UK bee poison study "flawed"

SNP Member of the European Parliament's Agriculture Committee Alyn Smith has today highlighted the findings of the European Food Safety Agency (EFSA) that the UK field study into neonicitinoid pesticides was "flawed" to such an extent it does not affect the EFSA findings that neonicitonoids do pose a threat to pollinators.

The UK field trials were held up by the UK government as a genuine attempt to lead evidence-based policy but have been comprehensively exposed by EFSA as more an attempt to make the science fit political narrative.

Alyn has, from the outset, backed calls for a limited partial ban on the most dangerous neonicitinoids, while also accepting the urgent need for more and wider research into the issue. The UK continued to oppose the proposed ban, which was approved by other member states last month and will now come into effect in December 2013.

Alyn said:

"This has been a curious debate from the outset, with too many people who should know better simply parroting corporate propaganda as if it were gospel.

"Everyone accepts that the science is evolving, but only the most hidebound lobbyist would dispute the fact that neonicitinoids have a case to answer.

"It is a poor show that the UK government chose to line up with the chemicals companies rather than the wider national interest, and I hope that some of the voices within farming will take their advice from a few more sources in future.

"Serious questions need to be asked about the production of this UK report, which was held up as if written on tablets of stone but EFSA has so comprehensively rubbished it it seems more suited to the bin than any serious scientific discussion.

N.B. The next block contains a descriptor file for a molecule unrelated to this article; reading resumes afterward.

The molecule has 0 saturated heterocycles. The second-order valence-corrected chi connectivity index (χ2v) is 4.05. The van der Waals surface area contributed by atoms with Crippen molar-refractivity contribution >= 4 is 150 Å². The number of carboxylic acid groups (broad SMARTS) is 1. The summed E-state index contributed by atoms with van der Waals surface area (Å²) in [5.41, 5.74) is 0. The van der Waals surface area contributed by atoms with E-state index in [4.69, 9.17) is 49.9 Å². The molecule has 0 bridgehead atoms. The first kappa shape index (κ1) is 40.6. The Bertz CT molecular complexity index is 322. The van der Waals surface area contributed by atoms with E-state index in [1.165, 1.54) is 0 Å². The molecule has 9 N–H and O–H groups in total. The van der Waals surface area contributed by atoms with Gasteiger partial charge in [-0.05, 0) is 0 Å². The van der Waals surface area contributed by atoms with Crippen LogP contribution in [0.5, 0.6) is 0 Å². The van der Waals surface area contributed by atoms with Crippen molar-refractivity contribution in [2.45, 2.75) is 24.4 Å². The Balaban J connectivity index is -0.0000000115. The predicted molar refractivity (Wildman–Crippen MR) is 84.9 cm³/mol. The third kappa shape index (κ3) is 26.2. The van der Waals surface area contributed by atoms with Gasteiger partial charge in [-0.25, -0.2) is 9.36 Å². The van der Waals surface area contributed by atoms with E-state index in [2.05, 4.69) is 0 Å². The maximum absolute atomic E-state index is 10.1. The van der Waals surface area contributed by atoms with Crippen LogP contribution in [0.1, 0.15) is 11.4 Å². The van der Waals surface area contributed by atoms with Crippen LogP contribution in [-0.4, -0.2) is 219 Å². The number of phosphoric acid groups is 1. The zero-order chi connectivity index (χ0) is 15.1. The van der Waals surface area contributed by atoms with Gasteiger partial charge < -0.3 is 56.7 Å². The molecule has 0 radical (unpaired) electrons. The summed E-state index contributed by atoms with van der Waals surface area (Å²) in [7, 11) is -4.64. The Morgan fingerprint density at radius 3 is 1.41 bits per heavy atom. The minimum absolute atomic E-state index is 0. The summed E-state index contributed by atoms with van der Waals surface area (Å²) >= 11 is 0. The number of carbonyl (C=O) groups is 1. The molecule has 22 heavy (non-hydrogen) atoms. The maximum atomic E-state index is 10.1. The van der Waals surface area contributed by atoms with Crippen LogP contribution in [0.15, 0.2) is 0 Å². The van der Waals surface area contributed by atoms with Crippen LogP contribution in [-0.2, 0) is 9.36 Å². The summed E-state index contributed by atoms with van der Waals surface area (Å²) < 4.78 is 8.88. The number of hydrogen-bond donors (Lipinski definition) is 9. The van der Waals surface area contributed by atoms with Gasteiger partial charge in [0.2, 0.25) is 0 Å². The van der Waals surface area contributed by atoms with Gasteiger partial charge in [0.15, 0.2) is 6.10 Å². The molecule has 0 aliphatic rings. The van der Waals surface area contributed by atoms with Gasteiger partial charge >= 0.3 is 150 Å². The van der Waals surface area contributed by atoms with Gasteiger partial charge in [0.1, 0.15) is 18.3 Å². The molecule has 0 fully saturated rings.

"The potential damage which could be done to our wider environment by continued inaction was so stark that I took the view the limited ban proposed was justified, and I was glad to see the other member states backed this view.

"This is, of course, not over, and the science will need to continue to evolve. What the debate does not need, however, is more of the UK government trying to make the science fit their own narrative rather than the other way around."


EFSA views the UK study as deficient because:

  • It only looked at oilseed rape, and only the two plant protection products authorised in the UK where the proposed ban covered three products;
  • The test site only covered a small sample of agricultural conditions in the UK so was not representative of other types of UK or EU agriculture;
  • Two important causes of exposure, dust and guttation, were not addressed by the study;
  • EFSA reached conclusions mainly for honey bees, and identified a data gap for other pollinators. Field studies of bumble bees cannot be used to understand the risks to honey bees and other pollinators because of significant species differences;
  • Inconsistencies and contradictory statements regarding the objectives of the study;
  • Absence of suitable control bee colonies. In particular, analysis of residues in pollen and nectar showed that the "control" site had been contaminated by thiamethoxam;
  • Environmental conditions were varied across the three the test sites, which reduces the sensitivity of the study in detecting effects on colonies; and
  • EFSA also raised concerns about how the study results could reasonably be used to reach the conclusions the report came to.